At the beginning there was a chat with @ortelius outside the Namenlos bar at FOSS4G in Bonn. Jef insisted in doing a benchmark of MVT server implementations at the next FOSS4G. With my experience from the FOSS4G WMS benchmarks, where I supported Marco Hugentobler in the QGIS team, I knew how much time such an exercise takes and was rather sceptical.
Two years later I was at a point in the development of t-rex, my own vector tile server, where I needed just this bechmark. I was replacing the built-in webserver with a new asynchronous high-performance webserver, but wanted to measure the performance win of this and other planned improvements. So I decided to implement an MVT benchmark before starting any performance tuning sessions. The dataset I wanted to use was Natural Earth, which is has a decent size for a world wide dataset. A few weeks earlier, Gretchen Peterson blogged about a Natural Earth MVT style she had done for Tegola, Jef’s tile server contestant.
I got Gretchens permission to use it and so I started implementing the same map with t-rex. I gave me 5 days for
benchmarking and refactoring t-rex, but at the end of day one, I had only about 5 of 37 layers finished.
So I postponed my plan for a complete benchmark and used the partially finished tileset for my further work.
My idea of performance tuning was to start a profiling tool on my code and look into the hot spots. But the map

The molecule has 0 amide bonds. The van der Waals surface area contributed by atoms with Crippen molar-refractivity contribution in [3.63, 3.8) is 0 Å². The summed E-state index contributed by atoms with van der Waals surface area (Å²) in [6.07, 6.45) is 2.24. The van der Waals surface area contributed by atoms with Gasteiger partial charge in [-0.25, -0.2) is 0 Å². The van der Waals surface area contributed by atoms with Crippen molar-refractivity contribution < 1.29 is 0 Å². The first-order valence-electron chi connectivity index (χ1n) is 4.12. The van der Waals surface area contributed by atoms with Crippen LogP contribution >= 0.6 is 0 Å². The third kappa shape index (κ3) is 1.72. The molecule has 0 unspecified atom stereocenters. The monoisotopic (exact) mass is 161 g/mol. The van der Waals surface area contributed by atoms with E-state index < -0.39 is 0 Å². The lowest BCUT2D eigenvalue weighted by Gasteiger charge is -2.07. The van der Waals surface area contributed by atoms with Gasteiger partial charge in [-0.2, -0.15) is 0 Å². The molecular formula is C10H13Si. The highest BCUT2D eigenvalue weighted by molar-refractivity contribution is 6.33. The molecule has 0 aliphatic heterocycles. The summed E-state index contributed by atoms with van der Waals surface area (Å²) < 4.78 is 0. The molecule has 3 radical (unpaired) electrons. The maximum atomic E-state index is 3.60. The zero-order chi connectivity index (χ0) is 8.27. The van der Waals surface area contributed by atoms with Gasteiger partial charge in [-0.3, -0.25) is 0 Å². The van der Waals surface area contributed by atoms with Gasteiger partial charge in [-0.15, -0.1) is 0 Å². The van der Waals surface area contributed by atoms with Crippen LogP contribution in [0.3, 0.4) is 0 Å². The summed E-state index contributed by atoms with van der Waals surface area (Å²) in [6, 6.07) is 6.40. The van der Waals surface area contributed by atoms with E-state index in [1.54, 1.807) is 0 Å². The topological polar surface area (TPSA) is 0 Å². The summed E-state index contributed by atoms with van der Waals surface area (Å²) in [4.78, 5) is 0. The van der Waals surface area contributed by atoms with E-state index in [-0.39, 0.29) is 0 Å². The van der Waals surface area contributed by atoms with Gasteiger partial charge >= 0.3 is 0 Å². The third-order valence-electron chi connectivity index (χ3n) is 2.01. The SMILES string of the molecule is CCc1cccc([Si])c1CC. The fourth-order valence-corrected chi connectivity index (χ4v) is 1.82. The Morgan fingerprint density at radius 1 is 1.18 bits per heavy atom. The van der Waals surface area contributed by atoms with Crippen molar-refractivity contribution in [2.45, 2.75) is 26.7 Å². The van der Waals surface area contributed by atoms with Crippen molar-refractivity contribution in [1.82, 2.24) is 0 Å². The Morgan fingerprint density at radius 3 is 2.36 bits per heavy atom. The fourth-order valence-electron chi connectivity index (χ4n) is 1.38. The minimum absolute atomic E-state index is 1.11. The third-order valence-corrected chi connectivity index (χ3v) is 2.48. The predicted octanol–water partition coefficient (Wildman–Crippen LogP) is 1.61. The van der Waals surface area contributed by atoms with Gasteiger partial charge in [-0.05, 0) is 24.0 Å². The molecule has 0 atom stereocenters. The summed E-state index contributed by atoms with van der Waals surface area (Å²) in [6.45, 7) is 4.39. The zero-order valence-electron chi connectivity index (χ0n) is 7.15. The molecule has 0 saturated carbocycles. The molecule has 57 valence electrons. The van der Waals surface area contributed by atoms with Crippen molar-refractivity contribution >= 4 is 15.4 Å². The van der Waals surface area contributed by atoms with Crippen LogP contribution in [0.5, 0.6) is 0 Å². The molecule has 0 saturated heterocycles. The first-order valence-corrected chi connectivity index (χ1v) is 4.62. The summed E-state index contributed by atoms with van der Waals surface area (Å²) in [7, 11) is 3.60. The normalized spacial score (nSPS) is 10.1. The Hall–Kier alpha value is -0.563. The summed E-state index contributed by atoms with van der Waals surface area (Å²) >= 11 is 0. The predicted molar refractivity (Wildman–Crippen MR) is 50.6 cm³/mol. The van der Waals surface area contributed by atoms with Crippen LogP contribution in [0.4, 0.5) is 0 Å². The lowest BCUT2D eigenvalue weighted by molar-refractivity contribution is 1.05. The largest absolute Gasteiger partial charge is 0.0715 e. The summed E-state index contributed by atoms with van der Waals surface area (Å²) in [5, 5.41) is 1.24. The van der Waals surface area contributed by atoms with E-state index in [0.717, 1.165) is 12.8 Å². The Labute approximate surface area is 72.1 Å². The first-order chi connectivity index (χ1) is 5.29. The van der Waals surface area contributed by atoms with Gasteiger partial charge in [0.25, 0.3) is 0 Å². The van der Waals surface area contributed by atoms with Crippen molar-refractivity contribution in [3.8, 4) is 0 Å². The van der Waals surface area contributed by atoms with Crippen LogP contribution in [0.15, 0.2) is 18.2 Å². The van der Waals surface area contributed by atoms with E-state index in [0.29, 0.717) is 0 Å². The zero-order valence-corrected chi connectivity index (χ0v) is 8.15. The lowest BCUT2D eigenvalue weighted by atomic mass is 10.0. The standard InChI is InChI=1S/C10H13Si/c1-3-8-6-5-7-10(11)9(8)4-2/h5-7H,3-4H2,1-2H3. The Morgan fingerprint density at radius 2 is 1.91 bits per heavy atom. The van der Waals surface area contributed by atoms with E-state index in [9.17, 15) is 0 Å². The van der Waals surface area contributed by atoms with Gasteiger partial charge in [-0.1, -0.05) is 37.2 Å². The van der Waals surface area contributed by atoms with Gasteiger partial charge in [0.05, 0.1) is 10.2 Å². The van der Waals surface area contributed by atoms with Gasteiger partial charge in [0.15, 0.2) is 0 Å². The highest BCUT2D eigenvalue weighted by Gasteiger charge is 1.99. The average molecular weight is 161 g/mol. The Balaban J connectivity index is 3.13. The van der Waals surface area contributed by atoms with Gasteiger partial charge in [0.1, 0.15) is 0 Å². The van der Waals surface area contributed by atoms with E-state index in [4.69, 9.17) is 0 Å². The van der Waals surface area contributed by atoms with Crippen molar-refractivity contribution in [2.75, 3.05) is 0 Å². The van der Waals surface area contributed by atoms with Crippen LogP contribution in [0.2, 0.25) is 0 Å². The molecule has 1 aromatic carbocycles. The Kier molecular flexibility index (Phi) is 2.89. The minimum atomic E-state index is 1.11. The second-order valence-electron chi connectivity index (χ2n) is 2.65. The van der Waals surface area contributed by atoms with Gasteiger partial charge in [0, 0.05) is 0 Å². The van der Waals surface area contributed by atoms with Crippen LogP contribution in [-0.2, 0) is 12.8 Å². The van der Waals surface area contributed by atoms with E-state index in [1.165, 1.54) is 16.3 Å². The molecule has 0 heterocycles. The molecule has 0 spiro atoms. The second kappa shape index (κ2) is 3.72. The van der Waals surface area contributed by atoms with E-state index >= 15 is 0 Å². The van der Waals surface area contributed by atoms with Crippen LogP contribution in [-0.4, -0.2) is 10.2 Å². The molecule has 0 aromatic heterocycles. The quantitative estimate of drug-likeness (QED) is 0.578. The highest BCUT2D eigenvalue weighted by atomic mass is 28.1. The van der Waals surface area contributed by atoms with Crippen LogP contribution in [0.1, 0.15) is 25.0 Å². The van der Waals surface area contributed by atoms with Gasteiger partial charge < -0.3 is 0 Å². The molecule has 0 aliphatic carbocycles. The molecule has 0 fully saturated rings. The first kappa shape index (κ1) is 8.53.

was so slow at the current state that it was clear that some database operations must be the reason. Instead of
starting to profile code, I added a
drilldown functionality to t-rex first. This command returns statistics for
all tile levels at a set of given positions.
The returned numbers revealed a very slow layer called
ne_10m_ocean, which turned out to be a single multipolygon
covering the whole earth. So step two wasn’t about code tuning, but dividing polygons into pieces which can
make better use of a spatial index. Remembering Paul Ramsey mentioning
ST_Subdivide exactly for this case, I threw some SQL at the PostGIS table:
1 2 3
The query for using the table with t-rex is a bit more complicated:
1 2 3 4
And the result? The creation of a vector tile went from several seconds far below one second. Lession learned: before tuning anything else, tune your data!
The rest of the week I’ve integrated the shiny new web server into t-rex which ended up (together with other new features like Fake-Mercator support) in a major new release 0.9.
In the meantime, my colleage Hussein finished the Natural Earth map, but I decided to relabel it from a benchmark to a t-rex example project. While completing the map I remembered a simpler map based on Natural Earth data, which we used for some exercises in our vector tile courses. The style needs only 5 vector tile layers and is therefore much easier to implement. I’ve simplified this style from Petr Pridal’s MapBox GL JS offline example a bit, resulting in a map, which still looks quite pretty:
So I had a new base for an MVT benchmark, which was enough motivation to finish this project before FOSS4G Dar es Salaam. An important goal was to take as much work as possible away from other projects implementing this benchmark. So even starting the benchmark database is a single Docker command. During the conference I’ve talked to several developers and power users of other vector tile servers to give them a first hand introduction.
Pirmin Kalberer (@implgeo)